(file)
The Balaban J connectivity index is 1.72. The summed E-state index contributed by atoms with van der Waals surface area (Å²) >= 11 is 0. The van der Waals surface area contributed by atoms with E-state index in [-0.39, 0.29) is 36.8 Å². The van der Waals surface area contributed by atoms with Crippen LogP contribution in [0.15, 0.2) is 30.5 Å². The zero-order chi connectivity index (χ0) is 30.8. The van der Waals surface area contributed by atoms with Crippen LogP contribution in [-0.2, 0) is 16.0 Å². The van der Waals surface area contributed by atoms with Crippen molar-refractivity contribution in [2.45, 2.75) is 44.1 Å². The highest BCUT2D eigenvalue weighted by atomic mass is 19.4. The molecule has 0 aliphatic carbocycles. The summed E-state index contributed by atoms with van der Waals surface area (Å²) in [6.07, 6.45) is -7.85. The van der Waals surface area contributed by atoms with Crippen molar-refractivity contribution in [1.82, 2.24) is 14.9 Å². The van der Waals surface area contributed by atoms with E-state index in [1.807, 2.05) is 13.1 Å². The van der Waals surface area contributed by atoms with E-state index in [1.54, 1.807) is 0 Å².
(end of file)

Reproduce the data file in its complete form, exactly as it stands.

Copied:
The Balaban J connectivity index is 1.72. The summed E-state index contributed by atoms with van der Waals surface area (Å²) >= 11 is 0. The van der Waals surface area contributed by atoms with E-state index in [-0.39, 0.29) is 36.8 Å². The van der Waals surface area contributed by atoms with Crippen LogP contribution in [0.15, 0.2) is 30.5 Å². The zero-order chi connectivity index (χ0) is 30.8. The van der Waals surface area contributed by atoms with Crippen LogP contribution in [-0.2, 0) is 16.0 Å². The van der Waals surface area contributed by atoms with Crippen molar-refractivity contribution in [2.45, 2.75) is 44.1 Å². The highest BCUT2D eigenvalue weighted by atomic mass is 19.4. The molecule has 0 aliphatic carbocycles. The summed E-state index contributed by atoms with van der Waals surface area (Å²) in [6.07, 6.45) is -7.85. The van der Waals surface area contributed by atoms with Crippen molar-refractivity contribution in [1.82, 2.24) is 14.9 Å². The van der Waals surface area contributed by atoms with E-state index in [1.807, 2.05) is 13.1 Å². The van der Waals surface area contributed by atoms with E-state index in [1.54, 1.807) is 0 Å².